IDEAS home Printed from
   My bibliography  Save this paper

Portfolio Optimization under Convex Incentive Schemes


  • Maxim Bichuch
  • Stephan Sturm


We consider the terminal wealth utility maximization problem from the point of view of a portfolio manager who is paid by an incentive scheme, which is given as a convex function $g$ of the terminal wealth. The manager's own utility function $U$ is assumed to be smooth and strictly concave, however the resulting utility function $U \circ g$ fails to be concave. As a consequence, the problem considered here does not fit into the classical portfolio optimization theory. Using duality theory, we prove wealth-independent existence and uniqueness of the optimal portfolio in general (incomplete) semimartingale markets as long as the unique optimizer of the dual problem has a continuous law. In many cases, this existence and uniqueness result is independent of the incentive scheme and depends only on the structure of the set of equivalent local martingale measures. As examples, we discuss (complete) one-dimensional models as well as (incomplete) lognormal mixture and popular stochastic volatility models. We also provide a detailed analysis of the case where the unique optimizer of the dual problem does not have a continuous law, leading to optimization problems whose solvability by duality methods depends on the initial wealth of the investor.

Suggested Citation

  • Maxim Bichuch & Stephan Sturm, 2011. "Portfolio Optimization under Convex Incentive Schemes," Papers 1109.2945,, revised Oct 2013.
  • Handle: RePEc:arx:papers:1109.2945

    Download full text from publisher

    File URL:
    File Function: Latest version
    Download Restriction: no

    References listed on IDEAS

    1. Frey, RĂ¼diger, 1997. "Derivative Asset Analysis in Models with Level-Dependent and Stochastic Volatility," Discussion Paper Serie B 401, University of Bonn, Germany.
    2. repec:dau:papers:123456789/1531 is not listed on IDEAS
    3. B. Bouchard & N. Touzi & A. Zeghal, 2004. "Dual formulation of the utility maximization problem: the case of nonsmooth utility," Papers math/0405290,
    4. Merton, Robert C., 1971. "Optimum consumption and portfolio rules in a continuous-time model," Journal of Economic Theory, Elsevier, vol. 3(4), pages 373-413, December.
    5. Jennifer N. Carpenter, 2000. "Does Option Compensation Increase Managerial Risk Appetite?," Journal of Finance, American Finance Association, vol. 55(5), pages 2311-2331, October.
    6. Peter Carr & Jian Sun, 2007. "A new approach for option pricing under stochastic volatility," Review of Derivatives Research, Springer, vol. 10(2), pages 87-150, May.
    7. Stavros Panageas & Mark M. Westerfield, 2009. "High-Water Marks: High Risk Appetites? Convex Compensation, Long Horizons, and Portfolio Choice," Journal of Finance, American Finance Association, vol. 64(1), pages 1-36, February.
    8. Stephen A. Ross, 2004. "Compensation, Incentives, and the Duality of Risk Aversion and Riskiness," Journal of Finance, American Finance Association, vol. 59(1), pages 207-225, February.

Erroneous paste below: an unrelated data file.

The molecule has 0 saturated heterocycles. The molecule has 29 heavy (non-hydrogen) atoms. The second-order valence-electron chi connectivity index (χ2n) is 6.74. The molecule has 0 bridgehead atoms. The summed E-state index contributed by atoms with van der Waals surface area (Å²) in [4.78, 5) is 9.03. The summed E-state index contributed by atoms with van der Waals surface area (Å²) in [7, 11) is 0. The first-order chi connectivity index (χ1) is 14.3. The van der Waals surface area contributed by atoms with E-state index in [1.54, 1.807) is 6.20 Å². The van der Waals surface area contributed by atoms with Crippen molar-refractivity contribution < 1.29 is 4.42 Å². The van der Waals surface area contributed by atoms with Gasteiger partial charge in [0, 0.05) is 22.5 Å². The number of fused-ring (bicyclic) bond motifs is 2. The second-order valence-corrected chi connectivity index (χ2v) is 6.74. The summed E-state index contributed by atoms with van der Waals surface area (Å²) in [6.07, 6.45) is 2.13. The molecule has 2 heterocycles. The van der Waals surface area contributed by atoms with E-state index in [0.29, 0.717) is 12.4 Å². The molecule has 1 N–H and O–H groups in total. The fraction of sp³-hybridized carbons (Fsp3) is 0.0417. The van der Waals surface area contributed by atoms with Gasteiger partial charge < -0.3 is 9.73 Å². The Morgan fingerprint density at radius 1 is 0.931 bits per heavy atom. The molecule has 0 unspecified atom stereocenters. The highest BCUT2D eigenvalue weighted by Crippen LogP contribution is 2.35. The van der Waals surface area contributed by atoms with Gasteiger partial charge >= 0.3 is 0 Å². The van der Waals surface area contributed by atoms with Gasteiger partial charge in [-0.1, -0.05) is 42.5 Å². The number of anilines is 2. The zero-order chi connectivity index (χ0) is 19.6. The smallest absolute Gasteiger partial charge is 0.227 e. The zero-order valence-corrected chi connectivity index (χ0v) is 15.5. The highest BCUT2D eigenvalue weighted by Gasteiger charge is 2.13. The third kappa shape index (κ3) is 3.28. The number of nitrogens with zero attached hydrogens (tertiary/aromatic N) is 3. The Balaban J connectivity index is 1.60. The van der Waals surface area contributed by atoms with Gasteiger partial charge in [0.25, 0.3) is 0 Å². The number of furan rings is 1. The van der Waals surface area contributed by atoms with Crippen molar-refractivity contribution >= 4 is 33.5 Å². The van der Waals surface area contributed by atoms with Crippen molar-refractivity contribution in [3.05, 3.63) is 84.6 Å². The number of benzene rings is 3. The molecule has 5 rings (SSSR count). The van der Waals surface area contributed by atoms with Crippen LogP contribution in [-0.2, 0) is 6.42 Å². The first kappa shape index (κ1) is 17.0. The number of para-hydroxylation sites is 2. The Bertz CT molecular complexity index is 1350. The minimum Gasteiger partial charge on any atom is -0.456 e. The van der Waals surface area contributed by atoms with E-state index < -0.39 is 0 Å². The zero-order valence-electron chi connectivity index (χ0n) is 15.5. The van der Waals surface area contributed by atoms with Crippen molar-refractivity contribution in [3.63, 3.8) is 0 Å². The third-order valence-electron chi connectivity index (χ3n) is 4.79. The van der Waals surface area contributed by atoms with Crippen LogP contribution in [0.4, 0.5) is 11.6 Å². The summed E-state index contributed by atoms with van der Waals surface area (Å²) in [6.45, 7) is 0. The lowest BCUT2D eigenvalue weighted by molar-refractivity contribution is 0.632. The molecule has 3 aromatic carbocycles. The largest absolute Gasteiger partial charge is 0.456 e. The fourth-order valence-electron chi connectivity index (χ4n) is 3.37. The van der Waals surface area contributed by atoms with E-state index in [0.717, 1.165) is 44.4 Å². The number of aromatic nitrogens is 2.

Full references (including those not matched with items on IDEAS)


    Citations are extracted by the CitEc Project, subscribe to its RSS feed for this item.

    Cited by:

    1. Paolo Guasoni & Johannes Muhle-Karbe & Hao Xing, 2013. "Robust Portfolios and Weak Incentives in Long-Run Investments," Papers 1306.2751,, revised Aug 2014.

    More about this item

    NEP fields

    This paper has been announced in the following NEP Reports:


    Access and download statistics


    All material on this site has been provided by the respective publishers and authors. You can help correct errors and omissions. When requesting a correction, please mention this item's handle: RePEc:arx:papers:1109.2945. See general information about how to correct material in RePEc.

    For technical questions regarding this item, or to correct its authors, title, abstract, bibliographic or download information, contact: (arXiv administrators). General contact details of provider: .

    If you have authored this item and are not yet registered with RePEc, we encourage you to do it here. This allows to link your profile to this item. It also allows you to accept potential citations to this item that we are uncertain about.

    If CitEc recognized a reference but did not link an item in RePEc to it, you can help with this form .

    If you know of missing items citing this one, you can help us creating those links by adding the relevant references in the same way as above, for each refering item. If you are a registered author of this item, you may also want to check the "citations" tab in your RePEc Author Service profile, as there may be some citations waiting for confirmation.

    Please note that corrections may take a couple of weeks to filter through the various RePEc services.

    IDEAS is a RePEc service hosted by the Research Division of the Federal Reserve Bank of St. Louis . RePEc uses bibliographic data supplied by the respective publishers.